LEEDS is a preferred location for financial services companies as they look to repatriate functions from emerging market economies or move them from London, according to a new report.
Although the overriding trend for companies setting up operations such as call centres abroad remains, in recent years many financial companies have started to prefer near-shoring, whereby their operations are established closer to home, says the report from financial services’ promotion body TheCityUK.
Chris Cummings, chief executive of TheCityUK, said: “Our report investigated 147 location decisions made by financial services companies. What emerged is a trend to locate, and often repatriate, core business functions to the UK’s regions – creating and expanding significant service hubs for global organisations.
“DLA Piper is a great example of this phenomenon. The world’s largest law firm operates its global IT hub from Leeds, providing full IT support to their 40 offices across the UK, Europe, the Middle East and Asia.
“In a fiercely competitive market to attract such companies is clearly a boon for job creation and the prospects of the local economy. I believe that this trend is set to grow.”
According to TheCityUK, the financial and professional services sector currently accounts for 13.5 per cent of UK GDP. The sector employs over two million people, more than 68 per cent of whom work outside London.
The Leeds city region employs about 40,500 in financial and professional services, comprising almost one in 10 jobs in the area. It is estimated that the sector in the Leeds city region contributes £7.3bn of gross value added (GVA) to the UK economy. Outside London, that is the greatest economic contribution from financial and professional services in a region, beating Greater Manchester’s £6.4bn, Greater Birmingham’s £4.5bn and Sheffield’s £2.4bn.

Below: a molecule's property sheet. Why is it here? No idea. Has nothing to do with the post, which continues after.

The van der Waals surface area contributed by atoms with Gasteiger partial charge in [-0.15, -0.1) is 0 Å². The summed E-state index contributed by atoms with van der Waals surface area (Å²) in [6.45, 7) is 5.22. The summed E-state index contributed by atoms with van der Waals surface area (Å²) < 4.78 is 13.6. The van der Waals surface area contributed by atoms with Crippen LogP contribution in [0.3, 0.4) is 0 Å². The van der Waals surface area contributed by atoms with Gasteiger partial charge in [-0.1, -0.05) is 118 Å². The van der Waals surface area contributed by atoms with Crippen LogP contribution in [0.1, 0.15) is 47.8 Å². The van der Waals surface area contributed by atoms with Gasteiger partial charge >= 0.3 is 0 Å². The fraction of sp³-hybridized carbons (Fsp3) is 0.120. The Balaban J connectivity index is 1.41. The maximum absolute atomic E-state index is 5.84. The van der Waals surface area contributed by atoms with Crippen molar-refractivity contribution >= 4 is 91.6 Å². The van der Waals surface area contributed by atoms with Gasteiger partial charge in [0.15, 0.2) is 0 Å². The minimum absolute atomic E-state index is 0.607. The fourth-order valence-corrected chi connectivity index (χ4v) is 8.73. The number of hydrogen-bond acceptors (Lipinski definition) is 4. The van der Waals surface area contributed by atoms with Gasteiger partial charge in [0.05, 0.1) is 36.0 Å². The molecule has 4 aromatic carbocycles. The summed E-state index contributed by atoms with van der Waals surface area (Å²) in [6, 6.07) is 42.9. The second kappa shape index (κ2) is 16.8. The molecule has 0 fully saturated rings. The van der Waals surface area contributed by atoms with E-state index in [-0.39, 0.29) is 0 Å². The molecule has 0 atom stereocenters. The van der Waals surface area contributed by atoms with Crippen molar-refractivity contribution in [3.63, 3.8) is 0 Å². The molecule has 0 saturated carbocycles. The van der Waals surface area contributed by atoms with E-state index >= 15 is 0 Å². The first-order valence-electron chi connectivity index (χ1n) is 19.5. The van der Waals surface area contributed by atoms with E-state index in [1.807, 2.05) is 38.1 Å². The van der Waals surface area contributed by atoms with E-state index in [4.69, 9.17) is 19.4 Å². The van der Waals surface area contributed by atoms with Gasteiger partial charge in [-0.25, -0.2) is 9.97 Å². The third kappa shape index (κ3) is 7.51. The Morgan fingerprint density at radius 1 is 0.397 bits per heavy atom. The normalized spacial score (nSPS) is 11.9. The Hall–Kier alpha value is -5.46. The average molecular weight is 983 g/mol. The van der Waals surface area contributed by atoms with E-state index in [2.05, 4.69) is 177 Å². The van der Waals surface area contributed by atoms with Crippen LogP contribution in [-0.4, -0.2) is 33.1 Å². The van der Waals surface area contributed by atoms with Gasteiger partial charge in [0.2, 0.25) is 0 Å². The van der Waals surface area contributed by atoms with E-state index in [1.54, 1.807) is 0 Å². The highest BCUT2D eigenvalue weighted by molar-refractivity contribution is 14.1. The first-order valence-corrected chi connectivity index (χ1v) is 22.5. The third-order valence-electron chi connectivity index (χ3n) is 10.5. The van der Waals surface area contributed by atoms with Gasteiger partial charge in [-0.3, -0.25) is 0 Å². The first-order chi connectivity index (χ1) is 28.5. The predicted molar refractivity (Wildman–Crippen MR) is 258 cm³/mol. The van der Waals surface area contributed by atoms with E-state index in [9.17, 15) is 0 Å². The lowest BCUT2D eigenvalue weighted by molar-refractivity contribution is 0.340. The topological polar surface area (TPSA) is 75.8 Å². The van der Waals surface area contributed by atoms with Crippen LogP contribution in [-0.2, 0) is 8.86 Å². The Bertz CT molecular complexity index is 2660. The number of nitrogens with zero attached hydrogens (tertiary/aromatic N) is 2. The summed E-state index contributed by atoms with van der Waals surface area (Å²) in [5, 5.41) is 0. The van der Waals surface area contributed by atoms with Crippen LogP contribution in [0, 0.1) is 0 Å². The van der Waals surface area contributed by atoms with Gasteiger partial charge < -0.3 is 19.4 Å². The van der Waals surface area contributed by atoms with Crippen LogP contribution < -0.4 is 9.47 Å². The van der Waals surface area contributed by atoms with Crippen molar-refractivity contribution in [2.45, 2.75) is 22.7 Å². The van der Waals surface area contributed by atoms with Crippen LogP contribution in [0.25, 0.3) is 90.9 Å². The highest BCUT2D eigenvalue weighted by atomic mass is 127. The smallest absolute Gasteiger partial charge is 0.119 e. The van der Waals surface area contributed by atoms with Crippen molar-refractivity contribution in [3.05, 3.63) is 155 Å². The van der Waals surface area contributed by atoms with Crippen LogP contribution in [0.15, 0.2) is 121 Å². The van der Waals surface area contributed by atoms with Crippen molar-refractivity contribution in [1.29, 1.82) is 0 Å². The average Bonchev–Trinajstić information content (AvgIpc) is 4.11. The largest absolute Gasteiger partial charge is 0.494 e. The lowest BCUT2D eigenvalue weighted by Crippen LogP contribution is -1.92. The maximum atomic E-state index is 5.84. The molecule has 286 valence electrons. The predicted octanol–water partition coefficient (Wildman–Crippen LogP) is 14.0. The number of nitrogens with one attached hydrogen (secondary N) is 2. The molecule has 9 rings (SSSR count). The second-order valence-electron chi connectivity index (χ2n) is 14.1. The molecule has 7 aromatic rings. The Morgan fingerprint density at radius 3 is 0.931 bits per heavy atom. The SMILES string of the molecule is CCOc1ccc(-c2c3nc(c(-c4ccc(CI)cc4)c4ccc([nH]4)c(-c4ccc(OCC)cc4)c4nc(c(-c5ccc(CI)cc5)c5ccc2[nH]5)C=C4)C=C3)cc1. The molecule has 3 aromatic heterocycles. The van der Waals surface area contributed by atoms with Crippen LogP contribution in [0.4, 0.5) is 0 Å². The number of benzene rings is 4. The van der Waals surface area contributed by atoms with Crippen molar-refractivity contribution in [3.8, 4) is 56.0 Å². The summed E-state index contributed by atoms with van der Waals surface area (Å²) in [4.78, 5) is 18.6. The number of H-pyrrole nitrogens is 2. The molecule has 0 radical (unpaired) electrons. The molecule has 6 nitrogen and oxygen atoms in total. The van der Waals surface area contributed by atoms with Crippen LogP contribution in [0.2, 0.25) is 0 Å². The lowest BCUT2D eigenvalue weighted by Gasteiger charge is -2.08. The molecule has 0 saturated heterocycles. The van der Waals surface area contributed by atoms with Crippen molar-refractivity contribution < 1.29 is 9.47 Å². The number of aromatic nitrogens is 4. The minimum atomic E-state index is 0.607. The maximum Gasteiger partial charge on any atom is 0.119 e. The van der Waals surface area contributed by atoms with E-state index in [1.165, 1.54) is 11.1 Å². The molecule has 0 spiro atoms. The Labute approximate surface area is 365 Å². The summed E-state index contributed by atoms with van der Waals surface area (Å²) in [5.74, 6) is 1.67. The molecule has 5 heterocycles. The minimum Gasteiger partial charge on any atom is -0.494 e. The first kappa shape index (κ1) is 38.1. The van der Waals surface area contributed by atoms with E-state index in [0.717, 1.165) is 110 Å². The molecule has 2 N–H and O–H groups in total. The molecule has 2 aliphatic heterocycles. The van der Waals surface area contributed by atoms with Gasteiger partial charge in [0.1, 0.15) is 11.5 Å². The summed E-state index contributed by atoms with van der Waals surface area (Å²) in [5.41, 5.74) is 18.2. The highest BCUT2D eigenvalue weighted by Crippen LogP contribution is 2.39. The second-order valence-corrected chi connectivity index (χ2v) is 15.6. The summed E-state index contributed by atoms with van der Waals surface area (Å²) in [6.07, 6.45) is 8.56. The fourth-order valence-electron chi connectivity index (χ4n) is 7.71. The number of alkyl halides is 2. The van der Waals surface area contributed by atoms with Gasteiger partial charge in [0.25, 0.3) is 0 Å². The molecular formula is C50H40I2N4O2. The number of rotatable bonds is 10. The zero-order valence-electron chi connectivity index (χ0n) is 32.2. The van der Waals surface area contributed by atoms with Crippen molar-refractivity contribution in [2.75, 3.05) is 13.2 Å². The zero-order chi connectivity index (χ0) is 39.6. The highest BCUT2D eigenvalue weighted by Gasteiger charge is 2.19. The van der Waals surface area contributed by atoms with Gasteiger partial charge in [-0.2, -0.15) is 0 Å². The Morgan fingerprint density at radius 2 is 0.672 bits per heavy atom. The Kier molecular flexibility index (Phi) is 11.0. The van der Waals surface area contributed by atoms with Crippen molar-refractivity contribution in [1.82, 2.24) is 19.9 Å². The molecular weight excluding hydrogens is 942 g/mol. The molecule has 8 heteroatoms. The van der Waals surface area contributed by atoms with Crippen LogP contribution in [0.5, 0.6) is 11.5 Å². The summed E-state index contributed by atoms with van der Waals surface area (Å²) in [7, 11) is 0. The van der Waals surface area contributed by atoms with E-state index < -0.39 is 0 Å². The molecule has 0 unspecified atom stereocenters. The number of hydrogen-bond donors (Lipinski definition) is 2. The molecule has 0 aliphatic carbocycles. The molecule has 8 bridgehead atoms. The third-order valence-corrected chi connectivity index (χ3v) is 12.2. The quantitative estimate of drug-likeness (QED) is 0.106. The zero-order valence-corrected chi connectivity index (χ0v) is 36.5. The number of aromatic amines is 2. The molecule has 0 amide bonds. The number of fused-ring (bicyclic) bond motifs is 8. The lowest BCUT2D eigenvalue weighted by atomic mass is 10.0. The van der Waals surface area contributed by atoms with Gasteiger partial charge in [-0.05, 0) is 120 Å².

The sector makes up about 20 per cent of Leeds city’s GVA at £3,564m. Major financial and professional services firms in the Leeds area include Direct Line, Aviva, Yorkshire Bank and Eversheds.
Mr Cummings, who was born in Wakefield and grew up in Leeds, added: “As wage differentials between the UK and Asia reduce and areas such as Leeds continue to provide skilled pools of flexible workers, near shoring will grow and Leeds will benefit.
“Furthermore, with regulatory change putting pressure on the profit margins of financial services companies, I think areas such as Leeds will increasingly be seen as alternatives to London and other financial centres for companies setting up significant financial services operations.”